The amount of haemorrhage after cardiovascular surgery is often evaluated as the drainage volume31,32, but this was difficult to measure in the present experimental CPB model due to the limited follow-up time; therefore, it could not be evaluated. However, the finding that H12-ADP-liposome administration proved effective in reducing the bleeding time suggests that the volume of clinically required platelet transfusion was suppressed, thanks to the increasing haemostatic effect and resulting reduction in haemorrhage from cardiovascular surgery using CPB. If postoperative blood transfusion can be avoided, or at least reduced by H12-ADP-liposome treatment, mortality after cardiovascular surgery and medical costs will reduce and are expected to prove very favourable. In conclusion, we believe that H12-ADP-liposomes could be an important therapeutic option for post-CPB coagulopathy and have the potential to reduce blood transfusion requirements after cardiovascular surgery with CPB.


Fabrication of H12-ADP-liposomes

Cholesterol and 1,2-dipalmitoyl-sn-glycero-3-phosphatidylcholine (DPPC) were obtained from Tokyo Chemical Industry (Tokyo, Japan), 1,2-distearoyl-sn-glycero-3-phosphatidylethanolamine-N-(monomethoxypoly[ethylene glycol]) (PEG-DSPE; 5.1 kDa) was obtained from NOF Corporation (Tokyo, Japan), 1,5-dihexadecyl-N-succinyl-l-glutamine (DHSG) was obtained from Nippon Fine Chemical (Osaka, Japan), and ADP was obtained from Sigma Aldrich (St Louis, MO). We synthesised H12-PEG-Glu2C18, where fibrinogen γ-chain dodecapeptide (C-HHLGGAKQAGDV [Cys-H12]) was conjugated to the end of the PEG-lipids, as described elsewhere33.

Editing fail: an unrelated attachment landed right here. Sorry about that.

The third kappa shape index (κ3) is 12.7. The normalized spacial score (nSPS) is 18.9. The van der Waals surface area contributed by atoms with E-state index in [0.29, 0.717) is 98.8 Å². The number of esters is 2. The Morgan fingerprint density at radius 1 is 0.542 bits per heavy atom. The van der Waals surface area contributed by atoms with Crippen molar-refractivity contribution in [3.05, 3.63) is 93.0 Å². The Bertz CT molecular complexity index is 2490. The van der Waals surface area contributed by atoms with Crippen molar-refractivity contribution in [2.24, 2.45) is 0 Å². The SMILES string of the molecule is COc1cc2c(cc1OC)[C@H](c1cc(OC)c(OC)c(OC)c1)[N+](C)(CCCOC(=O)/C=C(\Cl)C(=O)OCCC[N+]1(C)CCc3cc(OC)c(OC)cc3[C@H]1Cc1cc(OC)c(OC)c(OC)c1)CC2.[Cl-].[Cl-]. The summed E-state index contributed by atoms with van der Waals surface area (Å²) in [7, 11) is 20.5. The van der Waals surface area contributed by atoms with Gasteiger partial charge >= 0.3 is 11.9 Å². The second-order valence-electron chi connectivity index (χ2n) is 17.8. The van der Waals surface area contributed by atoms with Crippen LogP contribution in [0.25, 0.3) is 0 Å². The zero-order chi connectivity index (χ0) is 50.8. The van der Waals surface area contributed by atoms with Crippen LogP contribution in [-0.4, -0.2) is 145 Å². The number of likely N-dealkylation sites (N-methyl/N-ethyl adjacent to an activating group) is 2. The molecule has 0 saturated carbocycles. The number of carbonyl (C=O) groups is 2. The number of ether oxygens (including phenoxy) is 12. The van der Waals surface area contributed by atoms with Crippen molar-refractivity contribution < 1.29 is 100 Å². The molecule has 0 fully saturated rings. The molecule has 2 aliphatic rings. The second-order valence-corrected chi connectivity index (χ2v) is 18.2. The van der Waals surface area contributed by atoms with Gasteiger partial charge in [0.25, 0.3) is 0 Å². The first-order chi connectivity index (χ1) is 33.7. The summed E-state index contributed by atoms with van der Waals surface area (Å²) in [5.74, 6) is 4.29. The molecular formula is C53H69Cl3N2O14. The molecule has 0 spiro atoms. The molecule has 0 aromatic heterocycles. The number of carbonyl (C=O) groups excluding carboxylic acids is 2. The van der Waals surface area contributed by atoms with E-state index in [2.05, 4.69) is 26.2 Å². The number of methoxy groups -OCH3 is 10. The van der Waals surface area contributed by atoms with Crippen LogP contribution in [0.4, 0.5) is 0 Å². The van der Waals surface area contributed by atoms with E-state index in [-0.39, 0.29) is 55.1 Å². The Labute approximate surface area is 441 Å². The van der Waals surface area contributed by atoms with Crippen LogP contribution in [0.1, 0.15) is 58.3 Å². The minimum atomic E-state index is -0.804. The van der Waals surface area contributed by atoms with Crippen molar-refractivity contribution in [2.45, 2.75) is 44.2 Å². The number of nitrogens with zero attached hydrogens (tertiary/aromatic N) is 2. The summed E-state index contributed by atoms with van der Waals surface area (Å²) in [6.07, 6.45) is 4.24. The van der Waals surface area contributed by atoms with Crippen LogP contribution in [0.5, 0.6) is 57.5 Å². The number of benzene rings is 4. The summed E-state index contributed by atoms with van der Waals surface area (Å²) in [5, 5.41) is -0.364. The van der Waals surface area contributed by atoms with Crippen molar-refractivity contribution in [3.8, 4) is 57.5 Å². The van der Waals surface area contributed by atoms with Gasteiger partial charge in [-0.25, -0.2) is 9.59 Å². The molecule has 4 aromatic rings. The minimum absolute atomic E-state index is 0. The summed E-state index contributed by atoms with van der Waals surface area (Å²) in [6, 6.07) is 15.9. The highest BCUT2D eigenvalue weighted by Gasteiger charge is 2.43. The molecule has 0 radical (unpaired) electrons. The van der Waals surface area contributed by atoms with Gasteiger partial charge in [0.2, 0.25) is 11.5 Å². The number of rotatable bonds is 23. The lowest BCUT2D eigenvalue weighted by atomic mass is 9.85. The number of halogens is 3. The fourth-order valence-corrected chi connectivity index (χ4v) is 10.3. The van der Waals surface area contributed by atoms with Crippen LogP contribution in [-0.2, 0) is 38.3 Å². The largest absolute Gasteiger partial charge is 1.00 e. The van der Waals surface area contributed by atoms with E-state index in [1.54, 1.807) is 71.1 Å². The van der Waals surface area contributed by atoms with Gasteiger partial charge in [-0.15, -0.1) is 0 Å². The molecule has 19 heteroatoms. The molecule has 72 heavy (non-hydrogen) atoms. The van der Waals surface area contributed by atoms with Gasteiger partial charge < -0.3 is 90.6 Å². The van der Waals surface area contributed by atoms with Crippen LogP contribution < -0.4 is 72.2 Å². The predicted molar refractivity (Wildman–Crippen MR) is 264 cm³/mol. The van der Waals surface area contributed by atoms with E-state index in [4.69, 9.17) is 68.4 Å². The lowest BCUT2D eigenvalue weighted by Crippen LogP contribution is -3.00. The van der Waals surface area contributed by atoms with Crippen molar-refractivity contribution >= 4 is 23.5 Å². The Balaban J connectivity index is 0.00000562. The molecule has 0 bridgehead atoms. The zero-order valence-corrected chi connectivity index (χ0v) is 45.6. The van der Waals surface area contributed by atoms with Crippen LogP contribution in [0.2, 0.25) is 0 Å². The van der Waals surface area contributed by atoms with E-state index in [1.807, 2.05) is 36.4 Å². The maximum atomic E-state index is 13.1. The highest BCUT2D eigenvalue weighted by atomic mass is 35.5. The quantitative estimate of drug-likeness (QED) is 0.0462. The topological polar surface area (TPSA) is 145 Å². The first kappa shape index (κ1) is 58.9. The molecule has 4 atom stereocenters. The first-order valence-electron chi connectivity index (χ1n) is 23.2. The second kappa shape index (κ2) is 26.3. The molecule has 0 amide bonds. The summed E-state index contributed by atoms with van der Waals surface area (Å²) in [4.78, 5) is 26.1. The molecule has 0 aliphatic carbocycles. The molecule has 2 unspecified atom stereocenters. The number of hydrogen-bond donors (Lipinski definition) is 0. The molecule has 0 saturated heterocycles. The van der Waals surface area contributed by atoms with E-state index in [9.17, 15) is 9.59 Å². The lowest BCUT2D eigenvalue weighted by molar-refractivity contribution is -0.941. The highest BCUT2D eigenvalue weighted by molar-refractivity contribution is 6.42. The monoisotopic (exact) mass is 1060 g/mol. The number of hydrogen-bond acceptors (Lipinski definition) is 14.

Mixed lipids (DPPC/cholesterol/DHSG/PEG-DSPE/H12-PEG-Glu2C18 = 5/5/1/0.033/0.033 (molar ratio)) were dissolved in ethanol (300 mg/mL), and ADP was dissolved in phosphate-buffered saline (PBS) (2.14 mg/mL). Then, 10 mL of the lipid solution was vigorously injected into 23.3 mL of ADP solution, and the mixed solution was stirred for 15 min at room temperature to prepare the liposomes. The liposomes were then extruded at room temperature to control their size (final membrane pore size: Φ0.10 µm) (LIPEX Extruder, Transferra, Canada), and the ethanol and the remaining ADP out of liposomes were removed with a crossflow system (Vivaflow 200 Laboratory Cross Flow Cassette, Sartoius, Germany). After lysing liposomes with n-octyl-β-d-glucoside (Carbosynth, UK), the concentrations of DPPC and H12-PEG-Glu2C18 were evaluated using a phospholipid measurement kit (Phospholipids C, FUJIFILM Wako Pure Chemical Corporation, Japan) and fluorescamine which reacts with H12 peptides to emit fluorescence at 495 nm, respectively. The liposome composition was determined using nuclear magnetic resonance (NMR) (INOVA400, Varian, CA, USA), and the total lipid concentration was calculated from the result of the NMR and the concentration of DPPC. Besides, H12-ADP-liposomes were dispersed into PBS and were characterised in terms of the size and the zeta potential using a Zeta sizer (Nano-ZS90, Malvern, UK). In addition, to determine the concentration of ADP inside and outside of liposomes, H12-ADP-liposomes underwent gel column chromatography (PD-10, prepacked column, GE Healthcare Japan, Japan) and were separated into fractions containing liposomes and those without liposomes. Each fraction was added to n-octyl-β-d-glucoside, and the concentration of DPPC in each fraction was determined as described above. The concentration of ADP in each fraction were also evaluated using a high-performance liquid chromatography (separation module: Water 2,695; absorbance detector: Water 2,487 (Waters Corporation, MA, USA); column: TSKgel ODS-100 V 5 µm, 4.6 mm I.D. × 25 cm (Tosoh Corporation, Japan)). Finally, the endotoxin concentration in the liposome solution was evaluated using toxinometer (ET-2000, FUJIFILM Wako Pure Chemical Corporation, Japan).